• Begin using alcohol or other drugs before the age of 15.
  • Have a parent who is a problem drinker or alcoholic.
  • Have close friends who use alcohol and/or other drugs.
  • Have been aggressive, antisocial, or hard to control from an early age.
  • Have experienced childhood abuse and/or other major traumas.
  • Have current behavioral and/or are failing school.
  • Have parents who do not support them, do not communicate openly with them, and do not keep track of their behavior or whereabouts.
  • Experience ongoing hostility or rejection from parents and/or harsh, inconsistent discipline.

The more of these experiences a child has had, the greater the chances that he or she will develop problems with alcohol. Having one or more risk factors does not mean that your child definitely will develop a drinking problem. It does suggest, however, that you may need to act now to help protect your youngster from later problems.

There are many myths that abound about alcohol. We will look at a couple of them here and the present the fact.

Myth: Alcohol gives you energy.

Fact: Alcohol is a depressant. It slows down the ability to think, speak, move and control all other body functions.

Myth: Everybody reacts the same to alcohol.

Fact: There are dozens of factors that affect reactions to alcohol- body weight; time of day, how you feel mentally, body chemistry, your expectations, and the list goes on and on.

Myth: It's just beer. It can't permanently damage you.

Fact: Large amounts of alcohol can do major damage to your digestive system. It will hurt your heart, liver, stomach, and several other critical organs as well as losing years from your life. Alcohol also causes severe damage to the brain. One drink of alcohol causes reduced brain responses. The damages can be clearly seen in brain scans.

Myth: The worst thing that can happen is a raging hangover.

Fact: If you drink enough alcohol, fast enough, you can get an amount in your body that can kill you in only a few hours. Alcohol poisoning is very common and life threatening if medical attention is not found.

Myth: Drugs are a bigger problem than alcohol.

Fact: Alcohol kills 6 times the number of people killed by cocaine, heroin, and every other illegal drug combined. Ten million Americans are addicted to alcohol. Alcohol is the number one drug problem of today's youth.

Myth: Alcohol makes you sexy.

Fact: The more you drink, the less you think. Alcohol may loosen you up and make someone more interested in sex, but it interferes with the body's ability to perform. And then there's pregnancy, AIDS, sexual assault, car crashes and worse to worry about. Not sexy at all.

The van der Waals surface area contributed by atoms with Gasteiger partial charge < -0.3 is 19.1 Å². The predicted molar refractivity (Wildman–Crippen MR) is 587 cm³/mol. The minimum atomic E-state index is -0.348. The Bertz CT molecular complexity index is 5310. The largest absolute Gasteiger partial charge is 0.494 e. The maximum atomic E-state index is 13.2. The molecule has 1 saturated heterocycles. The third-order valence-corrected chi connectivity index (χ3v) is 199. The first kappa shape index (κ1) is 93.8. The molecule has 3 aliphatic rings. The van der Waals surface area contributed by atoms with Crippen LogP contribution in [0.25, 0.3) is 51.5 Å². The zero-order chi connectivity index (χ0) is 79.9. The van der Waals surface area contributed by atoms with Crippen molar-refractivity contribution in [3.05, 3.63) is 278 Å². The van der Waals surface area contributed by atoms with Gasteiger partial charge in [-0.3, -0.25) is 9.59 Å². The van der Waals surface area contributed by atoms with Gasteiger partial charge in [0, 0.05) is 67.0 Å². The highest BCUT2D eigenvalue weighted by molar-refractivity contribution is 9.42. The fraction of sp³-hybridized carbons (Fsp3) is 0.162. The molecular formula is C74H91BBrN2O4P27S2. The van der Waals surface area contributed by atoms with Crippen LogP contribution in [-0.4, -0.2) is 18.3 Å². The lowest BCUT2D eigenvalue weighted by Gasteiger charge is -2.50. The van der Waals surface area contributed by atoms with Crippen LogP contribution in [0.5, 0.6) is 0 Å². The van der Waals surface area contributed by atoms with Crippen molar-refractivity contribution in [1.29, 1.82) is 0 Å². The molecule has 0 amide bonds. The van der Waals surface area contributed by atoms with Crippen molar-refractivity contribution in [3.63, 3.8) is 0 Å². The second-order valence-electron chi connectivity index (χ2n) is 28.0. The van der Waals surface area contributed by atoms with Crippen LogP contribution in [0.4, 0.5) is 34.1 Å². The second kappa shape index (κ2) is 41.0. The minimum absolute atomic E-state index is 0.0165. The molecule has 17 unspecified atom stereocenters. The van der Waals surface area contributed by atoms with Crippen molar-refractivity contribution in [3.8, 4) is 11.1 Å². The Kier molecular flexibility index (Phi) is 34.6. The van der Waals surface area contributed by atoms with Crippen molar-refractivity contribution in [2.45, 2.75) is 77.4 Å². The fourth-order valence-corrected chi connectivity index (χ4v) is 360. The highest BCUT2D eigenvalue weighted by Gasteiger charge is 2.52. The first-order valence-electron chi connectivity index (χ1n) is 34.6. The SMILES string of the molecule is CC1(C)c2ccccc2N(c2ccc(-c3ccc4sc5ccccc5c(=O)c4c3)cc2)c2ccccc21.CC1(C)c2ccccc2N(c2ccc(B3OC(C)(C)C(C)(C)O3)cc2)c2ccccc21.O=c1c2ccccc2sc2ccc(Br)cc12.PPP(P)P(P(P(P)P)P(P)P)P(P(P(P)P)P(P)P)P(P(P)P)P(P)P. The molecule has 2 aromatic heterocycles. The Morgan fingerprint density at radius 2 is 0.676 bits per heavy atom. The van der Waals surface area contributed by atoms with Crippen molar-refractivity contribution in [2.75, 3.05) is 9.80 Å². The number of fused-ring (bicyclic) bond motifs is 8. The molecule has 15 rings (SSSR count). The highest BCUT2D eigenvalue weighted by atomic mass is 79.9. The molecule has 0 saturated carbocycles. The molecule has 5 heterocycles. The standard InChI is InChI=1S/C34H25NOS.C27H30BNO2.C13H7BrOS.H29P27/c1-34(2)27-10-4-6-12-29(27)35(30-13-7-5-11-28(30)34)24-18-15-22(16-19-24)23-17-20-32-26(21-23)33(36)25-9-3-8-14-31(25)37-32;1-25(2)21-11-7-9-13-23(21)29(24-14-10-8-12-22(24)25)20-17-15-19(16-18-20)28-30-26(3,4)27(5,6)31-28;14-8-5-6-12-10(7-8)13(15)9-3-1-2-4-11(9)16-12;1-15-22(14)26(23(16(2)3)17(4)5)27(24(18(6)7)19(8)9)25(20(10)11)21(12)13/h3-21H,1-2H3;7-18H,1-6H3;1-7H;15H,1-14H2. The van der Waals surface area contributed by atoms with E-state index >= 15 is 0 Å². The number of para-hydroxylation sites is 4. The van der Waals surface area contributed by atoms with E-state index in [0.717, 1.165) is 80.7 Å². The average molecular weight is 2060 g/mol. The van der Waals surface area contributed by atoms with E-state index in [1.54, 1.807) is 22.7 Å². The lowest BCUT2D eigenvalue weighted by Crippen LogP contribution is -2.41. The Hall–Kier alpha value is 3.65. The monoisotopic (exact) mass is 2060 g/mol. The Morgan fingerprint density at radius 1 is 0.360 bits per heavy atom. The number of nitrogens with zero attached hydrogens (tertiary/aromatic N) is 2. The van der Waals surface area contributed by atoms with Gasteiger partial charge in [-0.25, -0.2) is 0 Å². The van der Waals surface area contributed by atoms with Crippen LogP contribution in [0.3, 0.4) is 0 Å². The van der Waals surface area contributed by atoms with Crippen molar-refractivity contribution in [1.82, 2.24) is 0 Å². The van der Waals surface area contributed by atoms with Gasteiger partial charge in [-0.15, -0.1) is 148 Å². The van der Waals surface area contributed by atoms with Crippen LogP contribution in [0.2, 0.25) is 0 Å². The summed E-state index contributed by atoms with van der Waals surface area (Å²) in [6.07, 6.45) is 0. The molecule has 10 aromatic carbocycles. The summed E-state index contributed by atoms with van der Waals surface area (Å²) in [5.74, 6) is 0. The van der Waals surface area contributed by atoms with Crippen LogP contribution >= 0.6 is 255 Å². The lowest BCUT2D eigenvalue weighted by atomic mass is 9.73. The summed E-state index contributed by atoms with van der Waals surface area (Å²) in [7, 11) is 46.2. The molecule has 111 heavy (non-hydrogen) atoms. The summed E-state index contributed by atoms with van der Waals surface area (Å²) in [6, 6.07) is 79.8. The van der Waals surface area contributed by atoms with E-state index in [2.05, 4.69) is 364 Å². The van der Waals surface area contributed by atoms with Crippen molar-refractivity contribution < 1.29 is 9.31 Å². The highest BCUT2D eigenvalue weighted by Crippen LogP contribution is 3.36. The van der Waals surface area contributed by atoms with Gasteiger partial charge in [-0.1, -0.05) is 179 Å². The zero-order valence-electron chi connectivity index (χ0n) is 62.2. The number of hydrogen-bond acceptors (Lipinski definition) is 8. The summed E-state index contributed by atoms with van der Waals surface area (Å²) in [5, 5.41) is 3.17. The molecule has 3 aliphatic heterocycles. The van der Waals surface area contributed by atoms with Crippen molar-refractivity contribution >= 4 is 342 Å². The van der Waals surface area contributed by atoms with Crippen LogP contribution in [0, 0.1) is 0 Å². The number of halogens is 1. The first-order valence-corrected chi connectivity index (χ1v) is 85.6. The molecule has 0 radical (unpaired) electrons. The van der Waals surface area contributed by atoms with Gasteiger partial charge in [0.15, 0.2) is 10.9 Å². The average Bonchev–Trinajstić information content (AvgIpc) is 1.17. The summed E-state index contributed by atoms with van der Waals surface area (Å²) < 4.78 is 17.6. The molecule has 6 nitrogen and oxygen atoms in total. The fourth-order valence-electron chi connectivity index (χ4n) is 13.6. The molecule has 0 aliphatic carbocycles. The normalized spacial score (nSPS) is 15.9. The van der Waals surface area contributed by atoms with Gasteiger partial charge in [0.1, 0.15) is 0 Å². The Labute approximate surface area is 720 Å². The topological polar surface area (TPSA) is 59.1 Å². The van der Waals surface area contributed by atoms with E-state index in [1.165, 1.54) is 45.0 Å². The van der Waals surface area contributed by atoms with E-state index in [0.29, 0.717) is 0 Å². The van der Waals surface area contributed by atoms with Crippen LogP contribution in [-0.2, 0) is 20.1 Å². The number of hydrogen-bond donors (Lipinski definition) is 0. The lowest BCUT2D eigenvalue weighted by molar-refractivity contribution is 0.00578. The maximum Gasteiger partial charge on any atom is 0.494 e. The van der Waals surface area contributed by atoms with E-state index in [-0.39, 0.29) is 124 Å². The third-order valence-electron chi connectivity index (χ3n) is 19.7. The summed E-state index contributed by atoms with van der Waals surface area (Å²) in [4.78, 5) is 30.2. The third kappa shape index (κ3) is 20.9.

Myth: People who drink only hurt themselves.

Fact: Every person who drinks has a mother, grandfather, sister, aunt, best friend, boyfriend or girlfriend who worries about them. Each of the 12 million problem drinkers in this country affects at least four other people.

Alcohol use builds up tolerance that leads to addiction. Alcohol is a substance that causes physical addictions with a psychological component. For example, an alcoholic who has not used alcohol for years may still crave a drink, demonstrating that the addiction is psychological, or affecting the mind.

Common Characteristics Among People Addicted to Alcohol

  • The person becomes obsessed (constantly thinks of) alcohol.
  • They will seek it out and engage in drinking even though it is causing harm (physical problems, poor work or study performance, problems with friends, family and fellow workers, etc.)
  • The person will compulsively engage in drinking alcohol, that is, drink over and over even if they do not want to and they find it difficult to stop.
  • Upon cessation of drinking, withdrawal symptoms often occur. These can include irritability, craving, restlessness or depression.
  • The person does not appear to have control as to when, how long, or how much alcohol they will drink. This is loss of control. They drink six beers when they only wanted one.
  • The person often denies problems resulting from their engagement in drinking, even though others can see the negative effects.
  • The person hides the behavior after family or close friends have mentioned their concern. For example, hiding alcohol bottles in closets and drawers.
  • Many individuals addicted to alcohol report a blackout for the time they were engaging in the behavior. For example, they don't recall what they did at the party when they were drinking.
  • Depression is common in individuals that are addicted to alcohol.
  • Individuals that are addicted to alcohol often have low self-esteem, feel anxious if they do not have control over their environment, and come from psychologically or physically abusive families.

Many people consider alcohol addiction to be a "disease" but others consider it to be a behavior learned in response to the complex interplay between heredity and environmental factors. Because of this confusion on the outlook on addiction, there is no conclusive cause or definite treatment method to which everyone agrees for alcohol addiction.

Early treatment for alcohol abuse is vital, especially for adolescents. Their brains are growing and alcohol impairs this growth and causes irreversible damage. For more information and to receive help, contact Parent Help.